The on-going dispute between CableVision and the Scripps Network Interactive of Cincinatti, only underlines how much cable TV gouges its captive subscribers.
The dispute started when negotiations over a new contract between CableVision and Scripps broke down completely. Scripps had been providing Cablevision viewers access to HGTV and the Food Network , two programs which Scripps produces. The first that most cable subscribers knew about the dispute was just before the New Year when CableVision began airing messages that, as of January 1st 2010, viewers would no longer be able to watch these two channels. In a self-serving message that aired constantly,Cablevision blamed Scripps for being unyielding in its demands and for cutting off negotiations and suspending service. Like most viewers , I tended to blame Scripps at the time . However , the true state of affairs appears to be quite, quite different.
According to published reports from independent sources, Cablevision was paying Scripps a total of 21 cents ( 13 cents for HGTV and 8 cents for Food Network) per subscriber per month. This is very low considering that the two channels are among the most popular ones on cable ; the viewer base has increased by double digits for the past two years. By way of contrast, I believe that Cablevision pays $ 4.50 for rights to the two ESPN channels. When you consider that Cablevision collects an average of $ 83 per subscriber per month, I think the 21 cents it pays Scripps are peanuts.
Scripps’ position is that it wants the new contract to be fair . It points out that Cablevision is paying itself much higher fees for two other channels which it owns and which are nowhere near as popular with viewers. As for the charge that it is asking for a 200% raise, Scripps says that all it is asking for is a fair shake , much less than the value viewers put on its services. ( An independent polling service has viewers puting a value of $ 1.03 for Food Network and 73 cents for HGTV ; both figures are per month per subscriber).
When one considers the average monthly cable bill and the relative values of channels, I don’t think Scripps is being at all unreasonable. No matter what settlement is arrived at , the increased cost is sure to be passed on to subscribers and it will be less than 50 cents even with a 200% increase to the current fee structure. If CableVision is taking a hard line in it’s negotiations , I think it a) wants to set the tone for negotiations with other content providers and of course to maximize it’s own profits and b) because it feels it is negotiating from a position of strength. It will continue to charge subscribers the same monthly rate but Scripps , on the other hand , stands to lose millions in revenue as the impasse goes on. Furthermore 65% of CableVision subscribers have Optimum Triple Play ( meaning they get cable services + Internet Access + telephone sevicesfrom Cablevision ) and historically, such customers are unlikely to terminate their contracts and go elsewhere .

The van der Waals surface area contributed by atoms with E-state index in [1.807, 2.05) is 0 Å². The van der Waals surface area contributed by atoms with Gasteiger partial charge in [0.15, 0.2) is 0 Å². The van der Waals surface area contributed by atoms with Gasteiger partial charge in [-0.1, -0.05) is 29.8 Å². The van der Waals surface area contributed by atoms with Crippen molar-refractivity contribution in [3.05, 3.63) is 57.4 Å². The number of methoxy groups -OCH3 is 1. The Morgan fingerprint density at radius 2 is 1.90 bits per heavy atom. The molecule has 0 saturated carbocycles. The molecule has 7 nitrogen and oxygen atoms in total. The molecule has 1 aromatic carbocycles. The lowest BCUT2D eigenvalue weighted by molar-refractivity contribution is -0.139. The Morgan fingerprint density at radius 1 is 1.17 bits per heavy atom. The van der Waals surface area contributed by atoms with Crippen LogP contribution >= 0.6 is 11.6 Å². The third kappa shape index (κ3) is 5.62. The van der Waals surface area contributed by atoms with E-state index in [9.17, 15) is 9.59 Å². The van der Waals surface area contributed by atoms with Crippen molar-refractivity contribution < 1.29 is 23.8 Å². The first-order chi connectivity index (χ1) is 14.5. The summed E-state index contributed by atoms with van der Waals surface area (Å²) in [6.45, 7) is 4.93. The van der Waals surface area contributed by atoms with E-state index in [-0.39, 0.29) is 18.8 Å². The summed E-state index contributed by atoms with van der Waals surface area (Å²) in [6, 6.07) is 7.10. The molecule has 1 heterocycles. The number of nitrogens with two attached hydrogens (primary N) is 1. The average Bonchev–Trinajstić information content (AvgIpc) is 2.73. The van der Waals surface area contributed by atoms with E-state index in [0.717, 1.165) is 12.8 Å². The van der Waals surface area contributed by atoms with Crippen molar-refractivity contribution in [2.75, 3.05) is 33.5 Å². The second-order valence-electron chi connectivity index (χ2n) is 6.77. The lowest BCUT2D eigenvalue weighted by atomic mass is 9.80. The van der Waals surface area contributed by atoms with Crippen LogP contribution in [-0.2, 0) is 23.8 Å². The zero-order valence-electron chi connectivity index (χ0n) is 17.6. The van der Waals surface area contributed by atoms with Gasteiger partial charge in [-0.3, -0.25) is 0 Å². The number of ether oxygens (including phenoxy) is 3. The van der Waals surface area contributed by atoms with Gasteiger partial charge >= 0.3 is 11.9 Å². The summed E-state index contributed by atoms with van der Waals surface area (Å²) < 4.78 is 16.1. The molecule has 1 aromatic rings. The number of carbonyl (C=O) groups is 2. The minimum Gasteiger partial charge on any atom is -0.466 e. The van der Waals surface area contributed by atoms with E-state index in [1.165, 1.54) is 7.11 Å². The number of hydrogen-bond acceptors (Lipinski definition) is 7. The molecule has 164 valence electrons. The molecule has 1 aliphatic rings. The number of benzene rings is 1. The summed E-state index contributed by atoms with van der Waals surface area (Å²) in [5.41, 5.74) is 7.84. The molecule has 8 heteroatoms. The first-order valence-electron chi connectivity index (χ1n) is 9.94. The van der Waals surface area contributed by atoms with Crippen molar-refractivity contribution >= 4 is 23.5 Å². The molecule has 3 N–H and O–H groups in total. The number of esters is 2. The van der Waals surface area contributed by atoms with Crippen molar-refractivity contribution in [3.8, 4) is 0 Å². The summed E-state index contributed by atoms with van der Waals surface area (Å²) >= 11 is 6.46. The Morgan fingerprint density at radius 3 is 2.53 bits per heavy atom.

No matter how this dispute is settled the only loser will be the consumer. Either there will be a settlement and the increased costs plus a markup will be passed along to the consumer OR it will not be settled and we will no longer have access to the Food Network and HG TV. A lose-lose situation for you and me.
The problem is that consumers have no real alternatives. No matter whether we go to one of the satellite TV services ( Direct TV or DishTV ) or to Verizon FIOS we will be paying for a bunch of channels that we do not want. All these companies boast that they provide access to scores of channels but the truth is that most of us only watch ( or want to watch) about 15 or 20. However, we cannot cherrypick the ones that we want . Thus I find myself with channels like Home Shopping Network, QVC, Nickelodeon, BET, SNY, Headline News, MSNBC, SciFiTV, Spanish Language channels and dozens of others that I never watch. Why for instance would I want both Fox and CNN ? Watching both would make me a very confused individual. Give me CNN, take away Fox , please. ( Someone else might feel exactly the opposite and he should be able to choose what he wants ). On the other hand , I would love to be able to watch BBC America but it is not an option that Cablevision gives me.
Mike Virgintino @ examiner.com has a very sensible proposition, “One option would have cable and satellite companies eliminate the various channel packages that now include a number of channels that viewers do not watch and do not want in their homes. These packages could be replaced with a price per station deal. Each basic channel could cost $1 or less. A viewer would be charged based on the mix and match of selected channels. Providers would be allowed to charge a minimum of $25 per customer. A home would have the option to select Food Network as one of its stations but not choose ESPN Classic. It can choose the various cartoon networks but not six Spanish-language stations that it never watches. Certain channels, such as HBO, can be placed on a premium level. Movies can remain on the pay-per-view plan. “
Alas, I don’t know when that will happen , if ever. This whole mess was created when Congress gave exclusive franchises to cable companies in their respective areas. I know the reasoning was that it would cut down on duplication of cable laying and would hold down capital costs ; what it has done is eliminated competition and created virtual monopolies in which captive consumers have no real choice.
One disgruntled member of the public wrote in to say ” Cablevision is an evil corporation with little regard for its customers and community “. I agree, and the same could be said about its rivals, any of them.